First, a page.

As we recognize this legacy of preserving these places that has lasted well over a century, we joined up with the new group Artemis Sportswomen for a conversation with two New Mexicans active in conservation. Max Trujillo from HECHO and Christine Gonzales from Artemis were kind enough to hop on the phone and share their experiences with public lands and conservation and reflect on the importance of why we protect the places we love.Read More
At HECHO, we support making public lands management more responsive to local communities and diverse stakeholders. However, this bill would not only give states ‘exclusive jurisdiction’ over oil and gas development on our public lands, but it would also exempt states from following our laws requiring public involvement and reviews.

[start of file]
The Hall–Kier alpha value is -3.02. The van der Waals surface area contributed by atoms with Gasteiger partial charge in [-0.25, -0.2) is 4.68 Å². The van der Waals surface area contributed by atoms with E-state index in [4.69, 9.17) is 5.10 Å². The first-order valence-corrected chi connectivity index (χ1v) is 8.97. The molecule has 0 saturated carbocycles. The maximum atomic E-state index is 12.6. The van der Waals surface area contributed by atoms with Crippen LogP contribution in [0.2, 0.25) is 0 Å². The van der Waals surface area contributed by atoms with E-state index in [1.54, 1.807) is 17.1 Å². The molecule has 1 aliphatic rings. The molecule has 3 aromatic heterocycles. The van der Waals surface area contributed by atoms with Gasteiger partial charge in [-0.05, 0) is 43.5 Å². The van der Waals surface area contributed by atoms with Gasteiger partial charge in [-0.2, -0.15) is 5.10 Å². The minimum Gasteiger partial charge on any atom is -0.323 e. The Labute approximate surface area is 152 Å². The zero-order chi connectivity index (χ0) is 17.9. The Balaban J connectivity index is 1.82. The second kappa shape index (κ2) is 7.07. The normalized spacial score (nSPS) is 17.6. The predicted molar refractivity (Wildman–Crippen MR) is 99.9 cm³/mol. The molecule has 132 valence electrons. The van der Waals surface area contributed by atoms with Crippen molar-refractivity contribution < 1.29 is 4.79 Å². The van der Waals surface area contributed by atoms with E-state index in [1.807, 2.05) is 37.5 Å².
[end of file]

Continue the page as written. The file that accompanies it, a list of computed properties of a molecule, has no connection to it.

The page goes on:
There’s no guarantee that states would provide the same opportunities for public comment or conduct the kind of environmental analysis that the Bureau of Land Management and Forest Service do. This bill amounts to a de facto transfer of national public lands to the states, and we are very much opposed to it.Read More
“We’ve been asking for commonsense updates to oil and gas leasing policies established in the 1920s for years, but this proposal is a loser. The fees we should be raising are oil and gas royalty rates, which currently offer up our public lands at rock bottom rates.
We at HECHO value both our public lands and our voices. This policy of ‘pay to say’ would not only charge $150 or more just to object to an oil and gas lease on public lands, but it would also have a chilling effect on our constitutional right to petition our government. Our deep ties to the land and generations-old traditions on the land compel us, as stewards, to reject any attempt to drown out our voices, especially when it comes to decisions being made about our public lands.Read More